Thursday, 04 December 2014

Beware the Republican Internationalists

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Anyone who expects the new Republican majority in the Senate to slam the brakes on Barack Obama’s meddlesome foreign policy may be in for a big disappointment. According to an op-ed in last Friday’s Wall Street Journal, most of the new senators will be supporting more U.S. intervention around the world, not less.

The piece by Matthew Kaminski, a member of the Journal’s editorial board, carried the title, “The Revival of the GOP Internationalists.” In it, he says that John McCain (R-Ariz.) is elated that at least five of the newly elected senators — David Perdue in Georgia, Dan Sullivan in Alaska, Joni Ernst in Iowa, Tom Cotton in Arkansas and Thom Tillis in North Carolina — are all “pro-defense internationalists.”

Kaminski quotes McCain as gloating, “We picked up allies. I did not see Rand Paul pick up one.” Sadly, that is probably true, as so many superb candidates got sandbagged in the primaries.

McCain, who has long been considered one of the most ardent internationalists in the Senate, is now slated to become the chairman of the Senate Armed Services Committee. As such, Kaminski points out, he will be in a powerful position to promote an “assertive” foreign policy.

When this happens, it will mark be a significant change for the Republican Party. Kaminski notes that in recent years the non-interventionalists in Congress (Kaminski prefers to use the derogatory but inaccurate label “isolationists”) won many of the foreign policy debates in recent years. He writes:

The tea-party turks said no to the 2011 intervention in Libya and last year’s proposed bombing strikes on Syria. No to electronic surveillance, data mining and drone strikes. The GOP signed off on steep budget cuts for the Pentagon.

Hmmm, do you see anything there that didn’t have the support of a healthy majority of your fellow Americans? I don’t.

But according to Kaminski, all of that is about to change. He says: “In giving them majorities in both chambers, Americans voters will expect a responsible and mature GOP strategy for a world in turmoil.”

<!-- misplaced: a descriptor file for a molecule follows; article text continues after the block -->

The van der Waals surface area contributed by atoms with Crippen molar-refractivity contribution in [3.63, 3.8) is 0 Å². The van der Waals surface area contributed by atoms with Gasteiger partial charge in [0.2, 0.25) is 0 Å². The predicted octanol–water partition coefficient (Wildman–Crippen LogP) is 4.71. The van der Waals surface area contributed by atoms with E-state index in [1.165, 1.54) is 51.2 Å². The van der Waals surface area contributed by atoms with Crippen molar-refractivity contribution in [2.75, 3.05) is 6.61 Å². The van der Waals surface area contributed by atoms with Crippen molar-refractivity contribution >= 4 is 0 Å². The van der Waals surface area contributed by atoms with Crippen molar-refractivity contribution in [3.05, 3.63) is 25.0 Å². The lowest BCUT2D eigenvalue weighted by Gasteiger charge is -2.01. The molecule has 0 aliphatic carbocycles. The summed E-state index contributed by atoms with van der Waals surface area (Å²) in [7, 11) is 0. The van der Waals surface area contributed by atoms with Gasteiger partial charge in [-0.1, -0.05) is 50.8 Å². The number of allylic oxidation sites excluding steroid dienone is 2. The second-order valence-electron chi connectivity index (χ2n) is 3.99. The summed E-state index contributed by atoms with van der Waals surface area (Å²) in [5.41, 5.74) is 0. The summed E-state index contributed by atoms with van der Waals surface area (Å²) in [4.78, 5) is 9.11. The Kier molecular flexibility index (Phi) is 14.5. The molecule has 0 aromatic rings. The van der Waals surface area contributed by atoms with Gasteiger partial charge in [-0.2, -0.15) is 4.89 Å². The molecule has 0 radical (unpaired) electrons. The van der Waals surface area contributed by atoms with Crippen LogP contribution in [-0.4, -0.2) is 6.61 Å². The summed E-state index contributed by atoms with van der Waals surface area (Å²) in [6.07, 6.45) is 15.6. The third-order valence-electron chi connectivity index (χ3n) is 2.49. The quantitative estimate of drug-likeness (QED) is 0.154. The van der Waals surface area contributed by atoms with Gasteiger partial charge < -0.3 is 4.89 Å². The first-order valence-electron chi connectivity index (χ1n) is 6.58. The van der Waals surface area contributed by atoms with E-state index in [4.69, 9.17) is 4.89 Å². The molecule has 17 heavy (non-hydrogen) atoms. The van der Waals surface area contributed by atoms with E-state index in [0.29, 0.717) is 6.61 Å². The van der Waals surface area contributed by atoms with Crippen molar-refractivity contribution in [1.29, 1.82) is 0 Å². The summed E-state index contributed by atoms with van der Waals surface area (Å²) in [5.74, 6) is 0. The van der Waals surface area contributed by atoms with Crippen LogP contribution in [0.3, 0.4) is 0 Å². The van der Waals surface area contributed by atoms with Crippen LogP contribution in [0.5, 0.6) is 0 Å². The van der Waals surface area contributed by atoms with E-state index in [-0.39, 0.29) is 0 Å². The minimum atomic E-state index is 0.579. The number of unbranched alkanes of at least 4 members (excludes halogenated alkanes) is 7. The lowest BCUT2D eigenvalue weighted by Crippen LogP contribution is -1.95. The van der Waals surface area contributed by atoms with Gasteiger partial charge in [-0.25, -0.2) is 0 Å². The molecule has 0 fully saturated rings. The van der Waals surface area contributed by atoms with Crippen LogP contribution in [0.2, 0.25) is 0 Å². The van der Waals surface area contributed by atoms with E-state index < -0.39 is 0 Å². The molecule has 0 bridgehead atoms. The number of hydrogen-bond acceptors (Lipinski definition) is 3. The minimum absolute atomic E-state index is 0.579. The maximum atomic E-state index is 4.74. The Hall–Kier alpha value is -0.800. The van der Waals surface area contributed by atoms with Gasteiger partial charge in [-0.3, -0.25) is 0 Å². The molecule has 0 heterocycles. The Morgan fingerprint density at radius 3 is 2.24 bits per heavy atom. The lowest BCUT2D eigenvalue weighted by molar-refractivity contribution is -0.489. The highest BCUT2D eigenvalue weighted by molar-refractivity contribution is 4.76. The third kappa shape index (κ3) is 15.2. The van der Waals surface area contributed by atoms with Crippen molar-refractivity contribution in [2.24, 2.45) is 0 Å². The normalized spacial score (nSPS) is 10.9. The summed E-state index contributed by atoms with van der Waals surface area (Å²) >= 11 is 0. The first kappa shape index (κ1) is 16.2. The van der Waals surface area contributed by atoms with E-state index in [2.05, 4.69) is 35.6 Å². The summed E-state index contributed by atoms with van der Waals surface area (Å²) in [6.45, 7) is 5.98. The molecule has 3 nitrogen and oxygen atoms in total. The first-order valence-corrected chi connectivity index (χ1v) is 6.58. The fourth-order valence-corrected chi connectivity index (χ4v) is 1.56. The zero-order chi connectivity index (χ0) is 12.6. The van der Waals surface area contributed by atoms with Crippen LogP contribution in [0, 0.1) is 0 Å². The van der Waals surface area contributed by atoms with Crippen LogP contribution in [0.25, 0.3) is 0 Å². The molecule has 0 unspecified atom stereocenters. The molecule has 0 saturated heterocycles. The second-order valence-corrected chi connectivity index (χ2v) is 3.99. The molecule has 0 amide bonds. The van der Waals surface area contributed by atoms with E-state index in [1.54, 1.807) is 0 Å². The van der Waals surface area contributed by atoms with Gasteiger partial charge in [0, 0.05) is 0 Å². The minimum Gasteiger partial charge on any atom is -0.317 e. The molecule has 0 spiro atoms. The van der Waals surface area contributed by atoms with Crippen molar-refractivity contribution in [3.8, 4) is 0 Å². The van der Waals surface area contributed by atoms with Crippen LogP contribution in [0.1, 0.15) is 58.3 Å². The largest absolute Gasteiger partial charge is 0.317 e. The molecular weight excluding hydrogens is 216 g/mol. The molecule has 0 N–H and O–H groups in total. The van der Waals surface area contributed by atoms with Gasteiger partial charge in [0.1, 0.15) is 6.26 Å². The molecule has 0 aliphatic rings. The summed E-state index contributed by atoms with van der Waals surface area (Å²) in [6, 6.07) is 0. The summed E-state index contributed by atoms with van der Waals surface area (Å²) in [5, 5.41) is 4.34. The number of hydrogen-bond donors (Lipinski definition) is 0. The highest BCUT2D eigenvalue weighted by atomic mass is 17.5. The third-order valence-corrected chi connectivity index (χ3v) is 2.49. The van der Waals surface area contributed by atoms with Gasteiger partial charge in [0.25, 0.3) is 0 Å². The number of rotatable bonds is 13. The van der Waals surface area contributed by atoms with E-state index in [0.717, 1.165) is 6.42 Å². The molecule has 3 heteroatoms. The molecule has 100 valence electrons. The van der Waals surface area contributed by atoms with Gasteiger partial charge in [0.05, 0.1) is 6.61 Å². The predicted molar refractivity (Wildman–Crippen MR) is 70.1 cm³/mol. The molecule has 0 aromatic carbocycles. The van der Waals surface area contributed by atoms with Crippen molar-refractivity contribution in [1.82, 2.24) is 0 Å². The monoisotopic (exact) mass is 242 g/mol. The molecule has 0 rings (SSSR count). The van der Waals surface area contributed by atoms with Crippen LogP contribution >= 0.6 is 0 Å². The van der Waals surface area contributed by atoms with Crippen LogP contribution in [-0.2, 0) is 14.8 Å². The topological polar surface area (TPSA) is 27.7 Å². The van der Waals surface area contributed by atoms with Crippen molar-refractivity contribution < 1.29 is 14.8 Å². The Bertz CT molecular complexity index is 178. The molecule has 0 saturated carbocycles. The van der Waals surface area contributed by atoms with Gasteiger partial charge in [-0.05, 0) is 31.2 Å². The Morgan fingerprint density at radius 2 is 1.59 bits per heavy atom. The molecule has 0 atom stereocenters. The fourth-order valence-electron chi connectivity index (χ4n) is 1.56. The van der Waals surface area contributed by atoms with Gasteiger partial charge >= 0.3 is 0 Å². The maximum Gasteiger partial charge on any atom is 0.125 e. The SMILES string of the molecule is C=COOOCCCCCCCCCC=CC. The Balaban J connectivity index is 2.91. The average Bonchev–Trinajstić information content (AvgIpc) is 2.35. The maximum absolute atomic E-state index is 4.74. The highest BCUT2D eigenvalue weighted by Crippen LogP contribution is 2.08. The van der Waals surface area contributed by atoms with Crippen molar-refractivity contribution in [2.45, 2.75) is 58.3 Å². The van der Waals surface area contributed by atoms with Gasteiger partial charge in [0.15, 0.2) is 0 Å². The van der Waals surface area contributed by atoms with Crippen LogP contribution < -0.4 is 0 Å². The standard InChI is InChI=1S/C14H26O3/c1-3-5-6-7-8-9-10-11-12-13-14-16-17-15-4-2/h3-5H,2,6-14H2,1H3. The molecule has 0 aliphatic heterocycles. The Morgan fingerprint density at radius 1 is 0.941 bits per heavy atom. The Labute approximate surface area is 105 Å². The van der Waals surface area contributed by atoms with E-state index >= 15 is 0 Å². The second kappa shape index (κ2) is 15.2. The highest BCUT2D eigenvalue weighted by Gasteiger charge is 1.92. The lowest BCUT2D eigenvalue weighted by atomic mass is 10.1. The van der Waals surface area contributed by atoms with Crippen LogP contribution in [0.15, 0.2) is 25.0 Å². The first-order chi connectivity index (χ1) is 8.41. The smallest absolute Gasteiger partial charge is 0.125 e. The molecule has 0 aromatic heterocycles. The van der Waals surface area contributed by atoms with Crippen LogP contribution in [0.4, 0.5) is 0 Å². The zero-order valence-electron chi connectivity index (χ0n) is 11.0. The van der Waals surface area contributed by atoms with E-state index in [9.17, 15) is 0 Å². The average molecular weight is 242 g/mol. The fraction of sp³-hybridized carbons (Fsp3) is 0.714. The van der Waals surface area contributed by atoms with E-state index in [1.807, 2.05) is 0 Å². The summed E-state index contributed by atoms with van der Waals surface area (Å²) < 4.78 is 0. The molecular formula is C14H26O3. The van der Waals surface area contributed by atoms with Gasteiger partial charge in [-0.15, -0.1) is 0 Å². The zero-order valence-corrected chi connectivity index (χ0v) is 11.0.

You can bet that by “responsible and mature,” Kaminski means getting even more involved in the affairs of other countries. Kaminski’s piece opens with the line, “John McCain is happy.” It concludes with this:

“The current leadership in Washington, never mind in Europe, isn’t rising to the challenge. There’s an opening here for the right kind of Republican.”

You’ve got to know that for Kaminski and his masters at the Wall Street Journal, McCain and his fellow internationalists represent “the right kind of Republican.” Kaminiski says that Ted Cruz’s name may be added to this list.

The article notes that McCain has just returned from this year’s gathering of the Halifax International Security Forum, where he has been a regular for several years. This year, he was joined by Ted Cruz (R-Texas), who has been a staunch critic of Obama’s foreign policy. McCain is quoted as saying that Cruz “is very much an internationalist.”

But Kaminski isn’t about to give Cruz a free pass into respectability; he had to take a final cheap shot at the Tea Party favorite: “The Cruz positions are either evolving, inconsistent or merely opportunistic.” And then he added, “You might call that the prerogatives of a ’16 hopeful.”

Pretty snarky, wasn’t he?

For a much better statement of what our foreign policy should be, read to the words of our first president. Here is what George Washington said in his farewell address:

The great rule of conduct for us, in regard to foreign nations, is in extending our commercial relations, to have with them as little political connection as possible.

That standard served us well for the first 120 years of this country’s existence. Maybe someday we’ll elect more men and women who will try to return us to it. But if McCain has his way, it won’t be in the new Senate.

Until next time, keep some powder dry.


Chip Wood was the first news editor of The Review of the News and also wrote for American Opinion, our two predecessor publications. He is now the geopolitical editor of Personal Liberty Digest. This article first appeared on and has been reprinted with permission.

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